39. A process for preparing a mold for casting according to claim 28, wherein said water soluble binder is a phosphate.
40. A process for preparing a mold for casting according to claim 39, wherein said phosphate is a member selected from the group consisting of sodium phosphate, potassium phosphate and dipotassium hydrogenphosphate.
41. A process for preparing a mold for casting according to claim 28, wherein said solvent is at least one member selected from the group consisting of acetone, trichloroethylene, trichlorethane, tetrachloroethylene, carbon tetrachloride, benzene and benzine.
Description

This is a continuation of application Ser. No. 771,813, filed Sept. 3, 1985, now abandoned.

BACKGROUND OF THE INVENTION

1. Field of the Invention

The present invention relates to a process for preparing a slip casting mold for casting a slip, i.e. a slurry containing, for example, refractory powder such as ceramic powder metal powder, or carbon powder to produce cast articles, or a metal casting mold for casting an iron alloy, a copper alloy, an aluminum alloy, or the like to produce metal products, and more particularly to a process for preparing a mold suitable for cast articles requiring a core and a master mold having such complicated shape that it will not allow the molding to be drawn out because of, for example, back draft.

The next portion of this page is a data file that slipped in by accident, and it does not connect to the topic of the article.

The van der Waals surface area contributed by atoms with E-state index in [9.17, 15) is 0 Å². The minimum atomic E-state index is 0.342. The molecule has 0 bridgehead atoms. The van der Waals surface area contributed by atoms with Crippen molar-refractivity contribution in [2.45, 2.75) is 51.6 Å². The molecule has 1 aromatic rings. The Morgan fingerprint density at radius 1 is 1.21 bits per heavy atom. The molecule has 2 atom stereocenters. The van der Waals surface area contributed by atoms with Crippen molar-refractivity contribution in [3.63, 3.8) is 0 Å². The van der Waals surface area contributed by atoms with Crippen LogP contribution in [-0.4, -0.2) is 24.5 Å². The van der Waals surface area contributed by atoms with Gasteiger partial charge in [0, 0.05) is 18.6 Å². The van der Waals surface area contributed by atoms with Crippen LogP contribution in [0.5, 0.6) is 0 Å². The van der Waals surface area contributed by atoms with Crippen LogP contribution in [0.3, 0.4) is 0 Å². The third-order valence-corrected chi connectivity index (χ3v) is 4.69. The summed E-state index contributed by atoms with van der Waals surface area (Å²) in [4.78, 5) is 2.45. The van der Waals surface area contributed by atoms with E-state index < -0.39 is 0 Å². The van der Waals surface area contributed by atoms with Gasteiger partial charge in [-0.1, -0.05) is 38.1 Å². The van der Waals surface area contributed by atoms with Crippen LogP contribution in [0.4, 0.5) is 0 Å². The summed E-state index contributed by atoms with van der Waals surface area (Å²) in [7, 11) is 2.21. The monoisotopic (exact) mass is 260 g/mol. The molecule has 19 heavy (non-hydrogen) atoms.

2. Description of the Prior Art

In cast articles having a complicated shape of appearance and/or hollow, there has heretofore been generally employed a method wherein a mold formed by a combination of a number of master molds and cores as desired is used. However, this method involves many problems in that a number of steps are required for preparing and assembling master molds and cores, that burr formation frequently occurs, and that the dimensional accuracy is apt to be low.

A method of solving these problems is disclosed, for example, in British Pat. No. 1,482,436. In this method, a mold comprises a portion of a complicated shape constituted by an organic material and a portion of a simple shape constituted by gypsum which serves to absorb water contained in a slip to be cast into a mold to thereby solidify the slip. The organic material is then dissolved away with a solvent for producing a cast article in a wet state (green body).

However, this method is devoid of the following consideration.

(i) The residue of the organic material is liable to remain locally on the surface of the green body. The more complicated the shape of the green body, the more difficult the removal of the residue.

(ii) In some cases, a long time is required to solidify the green body because the portion of the mold having a water absorptivity has only a small area.